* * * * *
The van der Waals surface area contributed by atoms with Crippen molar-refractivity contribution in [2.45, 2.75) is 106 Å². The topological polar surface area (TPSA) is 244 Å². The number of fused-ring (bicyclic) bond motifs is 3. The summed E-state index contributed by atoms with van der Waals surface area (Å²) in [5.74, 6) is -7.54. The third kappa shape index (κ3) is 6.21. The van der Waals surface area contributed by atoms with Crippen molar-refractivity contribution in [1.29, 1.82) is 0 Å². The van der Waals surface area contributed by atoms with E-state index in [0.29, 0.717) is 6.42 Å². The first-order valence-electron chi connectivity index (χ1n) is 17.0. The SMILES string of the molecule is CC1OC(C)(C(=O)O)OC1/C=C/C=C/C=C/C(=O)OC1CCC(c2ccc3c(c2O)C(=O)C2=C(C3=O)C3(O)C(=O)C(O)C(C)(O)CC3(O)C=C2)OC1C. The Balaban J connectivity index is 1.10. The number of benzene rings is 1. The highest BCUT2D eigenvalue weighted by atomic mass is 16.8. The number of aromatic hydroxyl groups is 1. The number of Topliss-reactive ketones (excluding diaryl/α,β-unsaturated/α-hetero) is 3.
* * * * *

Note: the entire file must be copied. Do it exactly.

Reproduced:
The van der Waals surface area contributed by atoms with Crippen molar-refractivity contribution in [2.45, 2.75) is 106 Å². The topological polar surface area (TPSA) is 244 Å². The number of fused-ring (bicyclic) bond motifs is 3. The summed E-state index contributed by atoms with van der Waals surface area (Å²) in [5.74, 6) is -7.54. The third kappa shape index (κ3) is 6.21. The van der Waals surface area contributed by atoms with Crippen molar-refractivity contribution in [1.29, 1.82) is 0 Å². The van der Waals surface area contributed by atoms with E-state index in [0.29, 0.717) is 6.42 Å². The first-order valence-electron chi connectivity index (χ1n) is 17.0. The SMILES string of the molecule is CC1OC(C)(C(=O)O)OC1/C=C/C=C/C=C/C(=O)OC1CCC(c2ccc3c(c2O)C(=O)C2=C(C3=O)C3(O)C(=O)C(O)C(C)(O)CC3(O)C=C2)OC1C. The Balaban J connectivity index is 1.10. The number of benzene rings is 1. The highest BCUT2D eigenvalue weighted by atomic mass is 16.8. The number of aromatic hydroxyl groups is 1. The number of Topliss-reactive ketones (excluding diaryl/α,β-unsaturated/α-hetero) is 3.